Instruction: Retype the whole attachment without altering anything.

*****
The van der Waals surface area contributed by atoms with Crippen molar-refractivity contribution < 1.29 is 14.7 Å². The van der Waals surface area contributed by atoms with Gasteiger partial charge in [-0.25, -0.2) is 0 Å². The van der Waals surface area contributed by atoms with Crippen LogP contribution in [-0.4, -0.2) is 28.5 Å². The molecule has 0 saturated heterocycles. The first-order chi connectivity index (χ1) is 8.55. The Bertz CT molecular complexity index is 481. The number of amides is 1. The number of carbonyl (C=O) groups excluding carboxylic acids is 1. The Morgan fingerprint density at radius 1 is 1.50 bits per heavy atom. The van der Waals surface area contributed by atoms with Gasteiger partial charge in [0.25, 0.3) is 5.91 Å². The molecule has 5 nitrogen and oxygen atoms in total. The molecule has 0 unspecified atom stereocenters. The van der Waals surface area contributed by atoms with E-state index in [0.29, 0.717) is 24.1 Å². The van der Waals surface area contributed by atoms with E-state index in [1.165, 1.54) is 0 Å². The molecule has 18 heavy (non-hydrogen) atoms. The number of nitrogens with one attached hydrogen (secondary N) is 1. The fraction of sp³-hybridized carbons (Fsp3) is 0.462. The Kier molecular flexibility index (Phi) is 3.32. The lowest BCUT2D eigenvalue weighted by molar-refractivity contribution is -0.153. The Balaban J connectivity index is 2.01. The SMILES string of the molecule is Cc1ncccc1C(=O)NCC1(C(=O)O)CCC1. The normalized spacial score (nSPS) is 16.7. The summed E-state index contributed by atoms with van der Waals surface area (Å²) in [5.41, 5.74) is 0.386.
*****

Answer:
The van der Waals surface area contributed by atoms with Crippen molar-refractivity contribution < 1.29 is 14.7 Å². The van der Waals surface area contributed by atoms with Gasteiger partial charge in [-0.25, -0.2) is 0 Å². The van der Waals surface area contributed by atoms with Crippen LogP contribution in [-0.4, -0.2) is 28.5 Å². The molecule has 0 saturated heterocycles. The first-order chi connectivity index (χ1) is 8.55. The Bertz CT molecular complexity index is 481. The number of amides is 1. The number of carbonyl (C=O) groups excluding carboxylic acids is 1. The Morgan fingerprint density at radius 1 is 1.50 bits per heavy atom. The van der Waals surface area contributed by atoms with Gasteiger partial charge in [0.25, 0.3) is 5.91 Å². The molecule has 5 nitrogen and oxygen atoms in total. The molecule has 0 unspecified atom stereocenters. The van der Waals surface area contributed by atoms with E-state index in [0.29, 0.717) is 24.1 Å². The van der Waals surface area contributed by atoms with E-state index in [1.165, 1.54) is 0 Å². The molecule has 18 heavy (non-hydrogen) atoms. The number of nitrogens with one attached hydrogen (secondary N) is 1. The fraction of sp³-hybridized carbons (Fsp3) is 0.462. The Kier molecular flexibility index (Phi) is 3.32. The lowest BCUT2D eigenvalue weighted by molar-refractivity contribution is -0.153. The Balaban J connectivity index is 2.01. The SMILES string of the molecule is Cc1ncccc1C(=O)NCC1(C(=O)O)CCC1. The normalized spacial score (nSPS) is 16.7. The summed E-state index contributed by atoms with van der Waals surface area (Å²) in [5.41, 5.74) is 0.386.